This last point is what we would call pollution and it is easy to detect now thanks to the advances by the doctoral thesis recently presented in the Department of Edaphology and Agricultural Chemistry of the University of Granada (Universidad de Granada [http://www.ugr.es]).
The study "Propuesta de criterios para determinar los valores de niveles característicos de metales pesados en suelos y sedimentos a partir de métodos entrópicos" (A criteria proposal to determine the values of characteristic levels of heavy metals in soils and sediments from entropic methods), prepared by Rafael Bellver Mancheño, under the supervision of teachers Juan Antonio Fernández García and Mariano Valderrama Bonnet, goes deeply into the knowledge of soil genesis in Eastern Andalusia, in an area of 350 square kilometres.
Most of the times, heavy metals can be naturally found in soils and sediments, but the study detects a series of points where it would be advisable to reduce or remove certain heavy metals which are gradually increasing. According to Bellver Mancheño, this topic can generate an excessive social alarm due to the association, sometimes mistaken, between the presence of heavy metals and pollution.
With the method suggested by the UGR [http://www.ugr.es], it is possible to observe the development of the concentration of the different metal elements studied. To this extent, new methods for data analysis have been designed to discuss the results of chemical analysis and compare them to other previously obtained in the same field of study.
Conservationists are sounding the alarm: parrots much more threatened than assumed
15.09.2017 | Justus-Liebig-Universität Gießen
A new indicator for marine ecosystem changes: the diatom/dinoflagellate index
21.08.2017 | Leibniz-Institut für Ostseeforschung Warnemünde
Whispering gallery mode (WGM) resonators are used to make tiny micro-lasers, sensors, switches, routers and other devices. These tiny structures rely on a...
Using ultrafast flashes of laser and x-ray radiation, scientists at the Max Planck Institute of Quantum Optics (Garching, Germany) took snapshots of the briefest electron motion inside a solid material to date. The electron motion lasted only 750 billionths of the billionth of a second before it fainted, setting a new record of human capability to capture ultrafast processes inside solids!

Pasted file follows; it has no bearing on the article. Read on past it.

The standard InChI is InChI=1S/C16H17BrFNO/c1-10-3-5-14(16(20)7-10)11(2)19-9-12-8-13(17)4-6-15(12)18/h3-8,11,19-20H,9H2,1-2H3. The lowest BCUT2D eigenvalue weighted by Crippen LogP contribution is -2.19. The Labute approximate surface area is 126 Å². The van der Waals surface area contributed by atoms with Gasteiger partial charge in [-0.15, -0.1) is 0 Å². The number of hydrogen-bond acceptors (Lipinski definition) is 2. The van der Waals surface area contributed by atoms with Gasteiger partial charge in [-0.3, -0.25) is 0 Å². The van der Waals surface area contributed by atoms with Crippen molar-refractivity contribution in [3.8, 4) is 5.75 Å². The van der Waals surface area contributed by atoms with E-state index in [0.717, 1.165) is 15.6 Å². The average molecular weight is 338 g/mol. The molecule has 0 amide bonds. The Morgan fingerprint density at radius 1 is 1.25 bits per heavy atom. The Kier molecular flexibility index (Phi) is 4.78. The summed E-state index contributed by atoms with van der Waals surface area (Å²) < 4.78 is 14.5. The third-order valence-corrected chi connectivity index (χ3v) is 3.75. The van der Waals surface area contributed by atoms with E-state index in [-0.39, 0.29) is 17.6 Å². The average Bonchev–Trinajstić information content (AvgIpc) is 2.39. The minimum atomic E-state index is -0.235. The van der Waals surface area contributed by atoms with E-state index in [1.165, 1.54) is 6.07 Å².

When x-rays shine onto solid materials or large molecules, an electron is pushed away from its original place near the nucleus of the atom, leaving a hole...
For the first time, physicists have successfully imaged spiral magnetic ordering in a multiferroic material. These materials are considered highly promising candidates for future data storage media. The researchers were able to prove their findings using unique quantum sensors that were developed at Basel University and that can analyze electromagnetic fields on the nanometer scale. The results – obtained by scientists from the University of Basel’s Department of Physics, the Swiss Nanoscience Institute, the University of Montpellier and several laboratories from University Paris-Saclay – were recently published in the journal Nature.
Multiferroics are materials that simultaneously react to electric and magnetic fields. These two properties are rarely found together, and their combined...
MBM ScienceBridge GmbH successfully negotiated a license agreement between University Medical Center Göttingen (UMG) and the biotech company Tissue Systems Holding GmbH about commercial use of a multi-well tissue plate for automated and reliable tissue engineering & drug testing.
MBM ScienceBridge GmbH successfully negotiated a license agreement between University Medical Center Göttingen (UMG) and the biotech company Tissue Systems...
Pathogenic bacteria are becoming resistant to common antibiotics to an ever increasing degree. One of the most difficult germs is Pseudomonas aeruginosa, a...
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20.09.2017 | Physics and Astronomy